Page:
–Pope Innocent III2
"We declare, say, define, and pronounce that it is absolutely necessary for the salvation of every human creature to be subject to the Roman Pontiff."
–Pope Boniface VIII3
"The most Holy Roman Catholic Church firmly believes, professes, and preaches that none of those existing outside the Catholic Church ... can have eternal life."
–Pope Eugene IV4
"That they may be one, as thou Father, art in me and I in thee, that they also may be one in us; that (as a consequence) the world may believe that Thou hast sent me."
"Endeavoring to keep the unity of the Spirit in the bond of peace. There is one body and one spirit even as ye are called in one hope of your calling. One Lord, one faith, one baptism."
What Medjugorje Says
"God presides over all religions as a king controls his subjects, through his priests and ministers."
–Svetozar Krljevic O.F.M.5
"The Madonna always stresses that there is but one God and that people have enforced unnatural separation. One cannot truly believe, be a true Christian, if he does not respect other religions as well."
–"Seer" Ivanka Ivankovic6
"The Madonna said that religions are separated in the earth, but the people of all religions are accepted by her Son."
–"Seer" Ivanka Ivankovic6
Question: "Is the Blessed Mother calling all people to be Catholic?"
"No. The Blessed Mother says all religions are dear to her and her Son."
–"Seer" Vicka Ivankovic7
"The Blessed Mother has said: 'Tell everyone that it is you who are divided on earth. The Moslems and the Orthodox for the same reason as Catholics, are equal before my Son and me."
We have a choice when seeing the differences between the doctrines of the Church and the statements made by the children at Medjugorje. We can either conclude that the Church and Holy Scripture are wrong in their infallible teachings or that the apparitions at Medjugorje are false, for there can be no compromise: neither can God inspire or direct falsities nor can something be both true and not true at the same time.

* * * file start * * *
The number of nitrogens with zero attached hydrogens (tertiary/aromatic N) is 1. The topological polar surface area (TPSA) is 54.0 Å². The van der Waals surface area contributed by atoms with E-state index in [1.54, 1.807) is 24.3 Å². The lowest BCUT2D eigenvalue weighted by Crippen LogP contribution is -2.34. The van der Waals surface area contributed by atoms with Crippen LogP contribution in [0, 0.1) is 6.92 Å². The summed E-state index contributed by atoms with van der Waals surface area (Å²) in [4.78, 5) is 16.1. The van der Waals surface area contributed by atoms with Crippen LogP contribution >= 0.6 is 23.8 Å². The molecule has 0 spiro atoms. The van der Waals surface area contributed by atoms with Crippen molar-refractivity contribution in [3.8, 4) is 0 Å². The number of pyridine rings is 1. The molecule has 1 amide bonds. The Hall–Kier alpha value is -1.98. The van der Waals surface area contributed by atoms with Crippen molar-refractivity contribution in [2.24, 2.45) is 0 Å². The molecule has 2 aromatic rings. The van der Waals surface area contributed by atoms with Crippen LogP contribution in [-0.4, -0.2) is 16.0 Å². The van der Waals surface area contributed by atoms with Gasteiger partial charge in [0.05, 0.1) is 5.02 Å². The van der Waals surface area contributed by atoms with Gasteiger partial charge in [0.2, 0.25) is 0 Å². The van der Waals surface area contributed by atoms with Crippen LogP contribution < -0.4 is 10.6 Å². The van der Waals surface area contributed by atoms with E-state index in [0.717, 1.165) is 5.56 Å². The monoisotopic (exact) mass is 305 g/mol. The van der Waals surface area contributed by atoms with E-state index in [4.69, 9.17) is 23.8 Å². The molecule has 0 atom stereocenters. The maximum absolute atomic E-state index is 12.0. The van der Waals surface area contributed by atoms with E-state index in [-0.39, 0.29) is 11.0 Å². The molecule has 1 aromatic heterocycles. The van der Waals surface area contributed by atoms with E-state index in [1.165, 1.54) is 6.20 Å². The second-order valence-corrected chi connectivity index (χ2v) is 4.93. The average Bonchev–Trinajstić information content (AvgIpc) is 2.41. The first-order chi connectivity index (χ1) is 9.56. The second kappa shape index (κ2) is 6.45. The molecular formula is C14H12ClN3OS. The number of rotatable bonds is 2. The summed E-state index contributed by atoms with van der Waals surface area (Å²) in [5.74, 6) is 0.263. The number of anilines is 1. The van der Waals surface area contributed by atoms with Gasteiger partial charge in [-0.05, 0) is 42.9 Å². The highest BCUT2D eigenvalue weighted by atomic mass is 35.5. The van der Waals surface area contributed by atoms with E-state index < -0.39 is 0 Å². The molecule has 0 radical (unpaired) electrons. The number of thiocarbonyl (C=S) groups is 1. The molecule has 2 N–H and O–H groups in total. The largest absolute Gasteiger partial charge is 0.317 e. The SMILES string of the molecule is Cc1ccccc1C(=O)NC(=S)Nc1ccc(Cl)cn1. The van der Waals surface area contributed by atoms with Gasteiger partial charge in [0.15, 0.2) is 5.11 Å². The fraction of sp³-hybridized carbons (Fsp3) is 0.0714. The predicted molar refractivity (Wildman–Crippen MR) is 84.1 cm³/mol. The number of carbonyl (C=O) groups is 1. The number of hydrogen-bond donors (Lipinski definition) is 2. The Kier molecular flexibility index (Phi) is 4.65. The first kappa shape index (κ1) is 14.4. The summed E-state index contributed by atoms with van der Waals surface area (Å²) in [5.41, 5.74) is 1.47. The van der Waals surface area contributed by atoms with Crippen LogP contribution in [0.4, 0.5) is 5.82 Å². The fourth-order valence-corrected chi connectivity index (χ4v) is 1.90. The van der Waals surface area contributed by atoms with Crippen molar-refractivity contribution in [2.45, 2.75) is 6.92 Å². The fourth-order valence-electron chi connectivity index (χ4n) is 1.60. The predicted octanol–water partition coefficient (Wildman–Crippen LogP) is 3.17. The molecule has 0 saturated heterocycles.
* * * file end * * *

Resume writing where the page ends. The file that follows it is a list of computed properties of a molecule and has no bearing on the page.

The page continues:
It is clear from the evidence given above that, using the guides that Church gives us for discerning true supernatural messages, there can be no mistake that the apparitions at Medjugorje are completely false.
Some proponents of Medjugorje claim that the apparitions have borne the "good fruits" of conversions, increased sacramental confessions, recitation of the Rosary, Marian devotion, and a host of other very Catholic manifestations. We must consider that the Devil is willing to suffer these effects as long as he can keep his dark mantle over Catholic doctrine, which itself is necessary to make any such fruits efficacious and will assuredly lead souls to Hell, as the rejection of a single doctrine is sufficient to place one in the state of mortal sin. Consider again what St. Teresa, the great Doctor of the Church, said about the marks of a favored soul and a true revelation.